Clemens, Samuel L. (Mark Twain)
Autograph letter signed ("S.L. Clemens"), four pages, 8vo, Rest & Be-Thankful, 20 August 1886, to "Dear Clara [Spaulding]", giving advice to the soon-to-be married, reading in part, "Out of the accumulated riches of my seventeen years' married experience I tender to you folks one offering... 'No member shall be called to account for words spoken in debate.' The secret of eternal peace in the family lies concealed in that golden commandment! All conversations are but debates, whether they get utterance in a capitol or cabin; & in them one is always apt to say more than he meant to say. And whenever he does that, just let him alone; don't call him to account -- he will do that himself, every time." He continues his advice and concludes, "There isn't time -- so brief is life -- for bickerings, apologies, heartburnings, callings to account. There is only time for loving..." Page four contains several corrections and excisions.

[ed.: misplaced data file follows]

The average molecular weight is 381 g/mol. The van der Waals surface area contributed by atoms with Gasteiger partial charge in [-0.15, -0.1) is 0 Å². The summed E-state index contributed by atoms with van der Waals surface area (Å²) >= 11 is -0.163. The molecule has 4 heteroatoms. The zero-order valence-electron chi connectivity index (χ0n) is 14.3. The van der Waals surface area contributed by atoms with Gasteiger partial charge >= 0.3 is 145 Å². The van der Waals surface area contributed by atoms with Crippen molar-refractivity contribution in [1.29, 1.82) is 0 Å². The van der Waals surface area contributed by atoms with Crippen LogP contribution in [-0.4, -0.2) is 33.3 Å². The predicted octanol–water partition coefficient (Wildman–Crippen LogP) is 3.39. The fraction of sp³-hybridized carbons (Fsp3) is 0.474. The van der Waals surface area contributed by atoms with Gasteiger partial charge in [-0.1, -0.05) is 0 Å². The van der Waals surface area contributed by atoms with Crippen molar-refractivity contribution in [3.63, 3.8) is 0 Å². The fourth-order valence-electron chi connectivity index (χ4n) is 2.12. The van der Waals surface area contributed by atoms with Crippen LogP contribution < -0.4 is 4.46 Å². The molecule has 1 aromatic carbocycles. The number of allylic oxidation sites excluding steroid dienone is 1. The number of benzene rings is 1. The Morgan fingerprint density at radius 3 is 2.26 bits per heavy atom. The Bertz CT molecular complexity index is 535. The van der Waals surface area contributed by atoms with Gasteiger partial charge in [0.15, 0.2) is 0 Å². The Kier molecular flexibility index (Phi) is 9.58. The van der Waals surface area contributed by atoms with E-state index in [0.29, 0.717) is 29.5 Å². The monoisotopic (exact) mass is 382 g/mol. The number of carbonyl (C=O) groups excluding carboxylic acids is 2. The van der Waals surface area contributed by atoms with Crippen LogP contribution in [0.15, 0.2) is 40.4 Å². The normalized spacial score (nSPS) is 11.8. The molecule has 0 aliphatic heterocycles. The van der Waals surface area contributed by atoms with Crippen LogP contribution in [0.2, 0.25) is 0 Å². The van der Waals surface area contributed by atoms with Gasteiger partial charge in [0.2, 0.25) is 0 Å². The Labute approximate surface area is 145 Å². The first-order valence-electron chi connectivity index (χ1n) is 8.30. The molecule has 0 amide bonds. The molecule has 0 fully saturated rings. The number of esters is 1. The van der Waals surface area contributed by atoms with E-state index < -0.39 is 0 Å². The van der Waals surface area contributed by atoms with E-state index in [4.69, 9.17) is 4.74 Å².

Clara Spaulding was a close childhood friend of Mrs. Clemens and accompanied the Clemenses on several journeys to Europe, including the 1878 trip that provided source material for A Tramp Abroad. In 1874, when Livy Clemens gave birth to a girl, the Clemenses named her Clara in Ms. Spaulding's honor. Ms. Spaulding was married to John Stanchfield of Elmira, New York on 6 September 1886. This letter is quoted in Andrew Hoffman's Inventing Mark Twain: The Lives of Samuel Longhorne Clemens, 1997 from a photostatic copy retained by The Mark Twain Collection, The University of California, Berkeley.
Provenance: Clara Spaulding Stanchfield, by descent to the present owner.
Property of a Maryland Family
Additional Notes & Condition Report
No condition report? Click here to request one.